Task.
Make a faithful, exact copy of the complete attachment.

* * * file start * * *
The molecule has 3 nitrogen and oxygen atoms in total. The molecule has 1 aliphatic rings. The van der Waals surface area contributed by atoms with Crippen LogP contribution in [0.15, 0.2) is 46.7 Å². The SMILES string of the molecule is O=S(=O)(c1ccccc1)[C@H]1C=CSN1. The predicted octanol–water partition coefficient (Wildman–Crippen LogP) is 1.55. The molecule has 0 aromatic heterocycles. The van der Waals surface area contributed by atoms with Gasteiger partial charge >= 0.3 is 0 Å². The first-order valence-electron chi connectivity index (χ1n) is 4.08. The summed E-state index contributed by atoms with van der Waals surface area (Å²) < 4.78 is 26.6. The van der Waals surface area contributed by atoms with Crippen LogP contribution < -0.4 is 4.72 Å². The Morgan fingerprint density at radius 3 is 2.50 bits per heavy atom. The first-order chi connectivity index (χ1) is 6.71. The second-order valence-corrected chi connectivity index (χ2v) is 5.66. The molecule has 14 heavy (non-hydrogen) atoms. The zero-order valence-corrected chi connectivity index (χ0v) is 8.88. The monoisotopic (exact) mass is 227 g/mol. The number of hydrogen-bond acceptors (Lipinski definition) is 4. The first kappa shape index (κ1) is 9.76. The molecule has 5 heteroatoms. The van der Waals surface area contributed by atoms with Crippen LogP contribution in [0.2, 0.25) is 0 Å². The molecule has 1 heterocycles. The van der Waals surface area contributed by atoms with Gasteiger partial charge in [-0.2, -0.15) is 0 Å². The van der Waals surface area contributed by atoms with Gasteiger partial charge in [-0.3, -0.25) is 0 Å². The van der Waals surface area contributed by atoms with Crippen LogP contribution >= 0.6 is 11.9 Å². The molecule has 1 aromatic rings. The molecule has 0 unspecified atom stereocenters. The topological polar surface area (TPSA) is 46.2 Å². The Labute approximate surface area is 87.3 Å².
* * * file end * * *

The molecule has 3 nitrogen and oxygen atoms in total. The molecule has 1 aliphatic rings. The van der Waals surface area contributed by atoms with Crippen LogP contribution in [0.15, 0.2) is 46.7 Å². The SMILES string of the molecule is O=S(=O)(c1ccccc1)[C@H]1C=CSN1. The predicted octanol–water partition coefficient (Wildman–Crippen LogP) is 1.55. The molecule has 0 aromatic heterocycles. The van der Waals surface area contributed by atoms with Gasteiger partial charge >= 0.3 is 0 Å². The first-order valence-electron chi connectivity index (χ1n) is 4.08. The summed E-state index contributed by atoms with van der Waals surface area (Å²) < 4.78 is 26.6. The van der Waals surface area contributed by atoms with Crippen LogP contribution < -0.4 is 4.72 Å². The Morgan fingerprint density at radius 3 is 2.50 bits per heavy atom. The first-order chi connectivity index (χ1) is 6.71. The second-order valence-corrected chi connectivity index (χ2v) is 5.66. The molecule has 14 heavy (non-hydrogen) atoms. The zero-order valence-corrected chi connectivity index (χ0v) is 8.88. The monoisotopic (exact) mass is 227 g/mol. The number of hydrogen-bond acceptors (Lipinski definition) is 4. The first kappa shape index (κ1) is 9.76. The molecule has 5 heteroatoms. The van der Waals surface area contributed by atoms with Crippen LogP contribution in [0.2, 0.25) is 0 Å². The molecule has 1 heterocycles. The van der Waals surface area contributed by atoms with Gasteiger partial charge in [-0.2, -0.15) is 0 Å². The van der Waals surface area contributed by atoms with Gasteiger partial charge in [-0.3, -0.25) is 0 Å². The van der Waals surface area contributed by atoms with Crippen LogP contribution >= 0.6 is 11.9 Å². The molecule has 1 aromatic rings. The molecule has 0 unspecified atom stereocenters. The topological polar surface area (TPSA) is 46.2 Å². The Labute approximate surface area is 87.3 Å².